When a gunshot is fired in an urban area, it's often difficult for responding police officers to determine exactly where it was located and how dangerous the situation might be. But surveillance technology from ShotSpotter allows cities to triangulate gunfire within 10 feet of where it happened and determine how many shooters there are before the police arrive on the scene.
ShotSpotter can be installed as a standalone device, and discreetly located on rooftops and other out of sight areas to prevent tampering. ShotSpotter's software can also be included in sensors installed in GE's smart streetlights with Current by GE.
This is part of Current's IoT platform within cities. The first version came out last year, and the second-generation sensor is launching early next year, said Austin Ashe, general manager of Intelligent Cities at Current.
"When we launch our product next year it will be 'ShotSpotter ready.' We call it 'ShotSpotter ready' because the city still needs to go to ShotSpotter and say, 'Hey, we want to turn on this service," Ashe said. "We are already integrating ShotSpotter into nodes. This is the next generation."
Current's sensors in smart streetlights will also have environmental, parking, and traffic nodes to provide data to cities for real-time analysis. The sensors already had a gunshot detection node being added, but it was missing some of the essential elements that ShotSpotter provides, including the ability to instantly calculate where the gunshot came from and how many shooters there are, Ashe said.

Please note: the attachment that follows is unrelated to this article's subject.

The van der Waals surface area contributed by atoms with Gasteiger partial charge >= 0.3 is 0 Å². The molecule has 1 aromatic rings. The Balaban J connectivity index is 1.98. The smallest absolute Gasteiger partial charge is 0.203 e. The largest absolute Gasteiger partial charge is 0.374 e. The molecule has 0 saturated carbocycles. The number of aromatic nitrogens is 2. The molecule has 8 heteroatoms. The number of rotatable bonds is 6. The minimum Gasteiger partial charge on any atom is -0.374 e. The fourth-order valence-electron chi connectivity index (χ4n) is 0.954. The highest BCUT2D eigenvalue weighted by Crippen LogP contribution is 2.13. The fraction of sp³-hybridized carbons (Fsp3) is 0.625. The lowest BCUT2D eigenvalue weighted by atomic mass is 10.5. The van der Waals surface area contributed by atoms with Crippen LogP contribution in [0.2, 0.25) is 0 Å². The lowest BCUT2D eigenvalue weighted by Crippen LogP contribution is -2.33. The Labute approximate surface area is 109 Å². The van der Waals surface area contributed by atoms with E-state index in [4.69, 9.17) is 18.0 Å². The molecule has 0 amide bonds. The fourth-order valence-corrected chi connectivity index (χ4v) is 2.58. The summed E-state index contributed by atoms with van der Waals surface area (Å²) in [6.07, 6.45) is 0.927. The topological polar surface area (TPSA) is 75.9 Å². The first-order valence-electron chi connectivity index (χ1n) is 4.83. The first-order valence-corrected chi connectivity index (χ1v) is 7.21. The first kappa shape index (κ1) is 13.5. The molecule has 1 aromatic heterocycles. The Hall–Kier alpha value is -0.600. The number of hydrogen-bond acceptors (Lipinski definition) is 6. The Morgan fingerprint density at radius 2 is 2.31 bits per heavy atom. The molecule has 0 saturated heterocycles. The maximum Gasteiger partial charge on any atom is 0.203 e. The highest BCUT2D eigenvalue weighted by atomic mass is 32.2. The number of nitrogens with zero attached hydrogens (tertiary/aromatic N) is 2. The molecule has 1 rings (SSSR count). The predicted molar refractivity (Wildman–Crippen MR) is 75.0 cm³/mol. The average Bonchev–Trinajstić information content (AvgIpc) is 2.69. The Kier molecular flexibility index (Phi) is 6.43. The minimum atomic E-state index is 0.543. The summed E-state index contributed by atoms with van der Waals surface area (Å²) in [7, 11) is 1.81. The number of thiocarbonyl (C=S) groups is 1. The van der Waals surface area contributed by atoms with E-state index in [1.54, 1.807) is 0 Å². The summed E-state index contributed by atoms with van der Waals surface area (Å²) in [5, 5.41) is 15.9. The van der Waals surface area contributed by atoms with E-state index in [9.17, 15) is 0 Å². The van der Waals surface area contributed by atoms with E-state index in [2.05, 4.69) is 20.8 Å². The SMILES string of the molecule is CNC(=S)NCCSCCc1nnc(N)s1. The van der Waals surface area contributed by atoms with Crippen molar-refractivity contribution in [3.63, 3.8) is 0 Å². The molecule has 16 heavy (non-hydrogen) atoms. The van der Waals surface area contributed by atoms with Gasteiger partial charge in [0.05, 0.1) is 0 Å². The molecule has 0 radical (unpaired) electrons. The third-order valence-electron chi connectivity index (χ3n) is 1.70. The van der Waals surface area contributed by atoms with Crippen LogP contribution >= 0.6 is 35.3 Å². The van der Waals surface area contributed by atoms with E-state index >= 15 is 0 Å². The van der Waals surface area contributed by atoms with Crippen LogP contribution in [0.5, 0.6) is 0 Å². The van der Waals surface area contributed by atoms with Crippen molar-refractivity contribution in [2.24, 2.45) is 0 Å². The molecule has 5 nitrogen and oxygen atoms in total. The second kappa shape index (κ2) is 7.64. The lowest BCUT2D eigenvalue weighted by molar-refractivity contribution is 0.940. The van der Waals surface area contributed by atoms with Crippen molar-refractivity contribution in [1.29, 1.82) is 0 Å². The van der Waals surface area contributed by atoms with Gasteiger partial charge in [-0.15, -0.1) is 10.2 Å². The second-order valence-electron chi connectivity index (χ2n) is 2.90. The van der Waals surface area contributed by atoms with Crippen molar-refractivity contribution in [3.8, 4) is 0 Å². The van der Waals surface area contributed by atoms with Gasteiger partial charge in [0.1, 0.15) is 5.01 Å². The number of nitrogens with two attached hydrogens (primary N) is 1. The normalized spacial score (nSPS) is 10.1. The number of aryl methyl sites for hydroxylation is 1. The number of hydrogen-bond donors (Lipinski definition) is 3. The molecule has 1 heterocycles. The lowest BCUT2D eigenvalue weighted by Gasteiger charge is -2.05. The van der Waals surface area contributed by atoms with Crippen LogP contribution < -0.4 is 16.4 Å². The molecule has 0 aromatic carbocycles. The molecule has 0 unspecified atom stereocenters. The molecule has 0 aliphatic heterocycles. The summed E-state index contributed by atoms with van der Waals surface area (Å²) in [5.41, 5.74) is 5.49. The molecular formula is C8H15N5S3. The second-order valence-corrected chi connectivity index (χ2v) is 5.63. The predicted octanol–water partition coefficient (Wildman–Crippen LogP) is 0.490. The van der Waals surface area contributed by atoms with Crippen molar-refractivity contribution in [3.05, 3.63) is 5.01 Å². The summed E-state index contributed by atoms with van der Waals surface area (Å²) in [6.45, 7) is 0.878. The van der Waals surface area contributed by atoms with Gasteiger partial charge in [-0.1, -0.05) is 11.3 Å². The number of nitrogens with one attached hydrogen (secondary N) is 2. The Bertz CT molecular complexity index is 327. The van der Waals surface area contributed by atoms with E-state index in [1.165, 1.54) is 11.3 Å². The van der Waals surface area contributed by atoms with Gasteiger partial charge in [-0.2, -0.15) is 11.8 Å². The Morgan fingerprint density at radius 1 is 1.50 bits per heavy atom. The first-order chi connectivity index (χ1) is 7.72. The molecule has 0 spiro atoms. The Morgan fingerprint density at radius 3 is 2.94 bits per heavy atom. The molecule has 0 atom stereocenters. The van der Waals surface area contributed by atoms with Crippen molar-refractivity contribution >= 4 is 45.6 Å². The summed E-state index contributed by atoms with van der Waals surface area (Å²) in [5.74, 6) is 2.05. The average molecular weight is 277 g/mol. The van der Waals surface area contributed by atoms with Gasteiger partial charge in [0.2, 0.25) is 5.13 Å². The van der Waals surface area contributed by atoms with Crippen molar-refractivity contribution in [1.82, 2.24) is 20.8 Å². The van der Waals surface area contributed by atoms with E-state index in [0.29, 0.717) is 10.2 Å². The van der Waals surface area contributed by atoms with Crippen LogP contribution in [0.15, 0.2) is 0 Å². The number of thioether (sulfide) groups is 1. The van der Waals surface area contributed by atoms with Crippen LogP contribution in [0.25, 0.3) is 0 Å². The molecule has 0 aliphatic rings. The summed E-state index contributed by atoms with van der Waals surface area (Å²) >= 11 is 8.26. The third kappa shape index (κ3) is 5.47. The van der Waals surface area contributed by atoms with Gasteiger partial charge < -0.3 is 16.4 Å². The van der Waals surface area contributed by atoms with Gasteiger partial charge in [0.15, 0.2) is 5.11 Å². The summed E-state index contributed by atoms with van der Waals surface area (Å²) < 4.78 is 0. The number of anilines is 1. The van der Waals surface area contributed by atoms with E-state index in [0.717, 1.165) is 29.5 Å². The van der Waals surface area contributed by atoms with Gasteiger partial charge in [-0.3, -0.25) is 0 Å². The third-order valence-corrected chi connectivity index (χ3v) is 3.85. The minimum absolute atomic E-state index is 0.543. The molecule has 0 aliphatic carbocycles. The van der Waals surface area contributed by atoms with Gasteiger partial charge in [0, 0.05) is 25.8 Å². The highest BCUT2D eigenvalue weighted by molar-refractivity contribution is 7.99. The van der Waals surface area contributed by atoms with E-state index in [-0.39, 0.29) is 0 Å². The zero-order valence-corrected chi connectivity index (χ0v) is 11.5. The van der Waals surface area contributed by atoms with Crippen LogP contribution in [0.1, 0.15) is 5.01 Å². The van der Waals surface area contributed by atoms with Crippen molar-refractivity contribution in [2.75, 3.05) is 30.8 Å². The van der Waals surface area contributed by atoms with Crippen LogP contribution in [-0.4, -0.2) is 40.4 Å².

"We talked about ShotSpotter putting their technology on our node. That way when we deploy our sensors throughout a city, the city can literally turn on a switch through the ShotSpotter app and get gunshot detection in a much broader coverage than just the gun violence area of a city. It expands the entire gun detection network," Ashe explained.
ShotSpotter has a new mobile app that extends ShotSpotter with real-time gunfire alerts so that police officers will have access to the service beyond the dispatch office or squad car.
Ralph Clark, CEO of ShotSpotter, said, "The thing we've come to know about gun violence is it's significantly underrecorded. Where we're deployed we know that about 80% of gunfire does not get reported by traditional means such as 911. Even when those calls do come in, they come in 20-30 minutes after the shots are fired."
"We completely changed that narrative by reporting on all outdoor gunfire. Instead of 10-20%, we report 100%, and we send a very precise location and in near-real time and we're providing context, such as multiple rounds being fired or a multiple shooter situation, which is a critically important aspect," Clark said.
The way the device works, Clark explained, is to "think of a sensor as a computer with a couple of additional components on it. A GPS chip and a machine-to-machine cellular chip on it to provide communication to cloud-based infrastructure. It obviously has a couple of microphones on it, analog and digital converters, a processor, storage, and memory. It's a traditional computer platform. The most important component is the time stamp that comes from the GPS chip because it gives us very precise time in a very precise location."
SEE: Video: ShotSpotter sensors listen for gunshots (CBS News)